TDUK’s University Design Challenge: educating the next generation of designers

2002's student participants, gathered at NMITE

A key part of Timber Development UK’s remit is to help educate the next generation of architects and built environment professionals on the importance of designing with timber.

Our popular University Design Challenge series helps do just that. Tabitha Binding, head of education and engagement at TDUK, explains.

A key roadblock to the use of more timber in the UK built environment has been an educational gap around its use.

For some architecture and building design courses, timber is little more than a day of learning and course work. This means graduates emerge without the knowledge, ability or confidence to design with timber systems. Timber Development UK is seeking to change this through our University Engagement Programme, to encourage teaching establishments to make timber systems and technologies a core pillar of their teaching.

Our annual University Design Challenge asks students to form multi-disciplinary teams to solve a design problem – exactly as they would in the professional world. For many students this will be the first time they engage with timber as a core building material, but we hope that through this programme it will not be the last.

This year, in partnership with New Model Institute of Technology and Engineering (NMITE), Edinburgh Napier University (ENU) and the Passivhaus Trust, the challenge asked students from various courses related to building design and delivery – architecture, engineering, quantity surveying and so on – to design Southside Hereford. This is a detached single-storey building community centre that could provide a vibrant, inspiring and inclusive focal point for the people of South Wye.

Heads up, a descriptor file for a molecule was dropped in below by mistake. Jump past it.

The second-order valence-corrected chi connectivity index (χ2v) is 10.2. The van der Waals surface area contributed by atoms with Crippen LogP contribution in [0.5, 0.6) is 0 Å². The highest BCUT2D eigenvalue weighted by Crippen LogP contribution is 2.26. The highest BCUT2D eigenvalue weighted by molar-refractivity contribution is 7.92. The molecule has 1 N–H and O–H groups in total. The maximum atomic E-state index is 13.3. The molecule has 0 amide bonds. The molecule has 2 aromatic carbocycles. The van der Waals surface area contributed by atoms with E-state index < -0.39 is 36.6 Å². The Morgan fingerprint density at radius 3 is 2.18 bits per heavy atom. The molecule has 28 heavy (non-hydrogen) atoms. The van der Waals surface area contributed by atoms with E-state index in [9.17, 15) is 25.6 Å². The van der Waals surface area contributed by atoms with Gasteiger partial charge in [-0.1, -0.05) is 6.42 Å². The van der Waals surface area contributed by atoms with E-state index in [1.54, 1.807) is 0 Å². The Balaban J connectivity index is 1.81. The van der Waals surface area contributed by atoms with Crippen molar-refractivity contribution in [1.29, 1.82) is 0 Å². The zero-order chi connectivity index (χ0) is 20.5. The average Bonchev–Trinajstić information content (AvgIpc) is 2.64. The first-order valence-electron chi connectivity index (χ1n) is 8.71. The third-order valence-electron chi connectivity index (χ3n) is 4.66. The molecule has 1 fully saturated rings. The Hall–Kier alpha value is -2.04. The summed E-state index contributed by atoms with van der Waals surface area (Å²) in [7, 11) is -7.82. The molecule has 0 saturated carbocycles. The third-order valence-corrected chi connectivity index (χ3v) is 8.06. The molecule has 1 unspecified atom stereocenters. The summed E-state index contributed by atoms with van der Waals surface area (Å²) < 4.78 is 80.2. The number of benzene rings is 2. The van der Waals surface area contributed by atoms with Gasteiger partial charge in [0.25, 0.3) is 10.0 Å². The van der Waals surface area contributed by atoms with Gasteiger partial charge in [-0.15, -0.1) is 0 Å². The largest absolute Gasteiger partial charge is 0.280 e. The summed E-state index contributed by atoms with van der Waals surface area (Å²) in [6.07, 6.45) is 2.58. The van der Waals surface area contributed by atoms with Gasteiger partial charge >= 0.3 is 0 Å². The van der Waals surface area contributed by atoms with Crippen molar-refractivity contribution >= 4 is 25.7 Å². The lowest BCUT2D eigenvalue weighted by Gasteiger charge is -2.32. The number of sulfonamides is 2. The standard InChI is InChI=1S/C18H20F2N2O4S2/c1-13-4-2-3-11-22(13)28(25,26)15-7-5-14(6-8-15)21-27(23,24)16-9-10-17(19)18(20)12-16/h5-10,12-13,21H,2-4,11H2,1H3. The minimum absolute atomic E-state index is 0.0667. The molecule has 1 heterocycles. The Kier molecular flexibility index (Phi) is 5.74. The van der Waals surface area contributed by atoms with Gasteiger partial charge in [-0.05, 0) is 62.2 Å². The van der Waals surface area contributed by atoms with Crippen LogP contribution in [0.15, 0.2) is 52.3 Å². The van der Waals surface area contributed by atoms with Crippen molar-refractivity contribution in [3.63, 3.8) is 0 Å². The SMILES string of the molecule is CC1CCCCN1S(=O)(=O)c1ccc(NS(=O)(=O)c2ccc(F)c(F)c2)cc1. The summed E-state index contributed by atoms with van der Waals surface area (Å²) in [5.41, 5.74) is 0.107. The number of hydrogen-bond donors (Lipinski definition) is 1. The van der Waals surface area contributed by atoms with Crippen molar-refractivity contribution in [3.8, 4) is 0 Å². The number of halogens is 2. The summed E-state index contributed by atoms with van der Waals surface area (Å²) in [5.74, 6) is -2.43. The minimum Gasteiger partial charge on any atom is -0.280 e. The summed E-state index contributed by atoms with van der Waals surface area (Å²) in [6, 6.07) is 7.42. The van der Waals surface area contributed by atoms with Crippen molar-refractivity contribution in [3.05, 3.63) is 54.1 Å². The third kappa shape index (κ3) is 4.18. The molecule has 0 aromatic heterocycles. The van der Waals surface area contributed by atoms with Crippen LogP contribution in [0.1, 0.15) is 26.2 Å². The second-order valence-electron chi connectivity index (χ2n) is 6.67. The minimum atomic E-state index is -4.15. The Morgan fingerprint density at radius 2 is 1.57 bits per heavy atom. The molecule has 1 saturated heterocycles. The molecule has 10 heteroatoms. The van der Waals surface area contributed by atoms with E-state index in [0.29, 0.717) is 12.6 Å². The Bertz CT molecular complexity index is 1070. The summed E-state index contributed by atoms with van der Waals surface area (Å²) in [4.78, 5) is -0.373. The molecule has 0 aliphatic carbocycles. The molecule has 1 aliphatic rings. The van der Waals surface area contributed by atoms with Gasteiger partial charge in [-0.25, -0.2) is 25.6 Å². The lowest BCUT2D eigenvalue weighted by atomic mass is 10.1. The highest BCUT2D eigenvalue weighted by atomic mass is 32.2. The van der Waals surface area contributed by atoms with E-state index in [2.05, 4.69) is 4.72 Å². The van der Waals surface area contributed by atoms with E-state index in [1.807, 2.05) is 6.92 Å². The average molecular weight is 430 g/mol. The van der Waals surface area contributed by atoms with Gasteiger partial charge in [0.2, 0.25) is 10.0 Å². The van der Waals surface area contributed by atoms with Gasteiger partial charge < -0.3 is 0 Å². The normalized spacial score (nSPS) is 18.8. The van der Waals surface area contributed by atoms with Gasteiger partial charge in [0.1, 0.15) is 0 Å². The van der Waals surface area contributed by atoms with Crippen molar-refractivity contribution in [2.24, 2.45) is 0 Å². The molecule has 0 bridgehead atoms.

Student teams had to produce designs that sited the community centre within the local context and landscape, using timber as a core building material, while integrating the clients’ and community’s interests.

The designs had to be net zero, meet Passivhaus standards, creatively employ sustainable building materials and construction methods, and be energy and resource efficient, focusing on the health and well-being of the community and our planet.

The panel of judges and clients, in deliberation

The panel of judges and clients, in deliberation

Students who enter the challenge benefit from a webinar series in which they learn all the basic elements of timber in construction – from design to costing, properties and engineered products, as well as offsite and onsite construction – and everything in between. This gives them a valuable understanding of timber construction and how this low-carbon building material can be used to create outstanding structures that add real value to our built environment.

They learn from a host of professionals at the forefront of modern construction and are able to see their designs being promoted – not forgetting the cash prize awarded to the winning teams.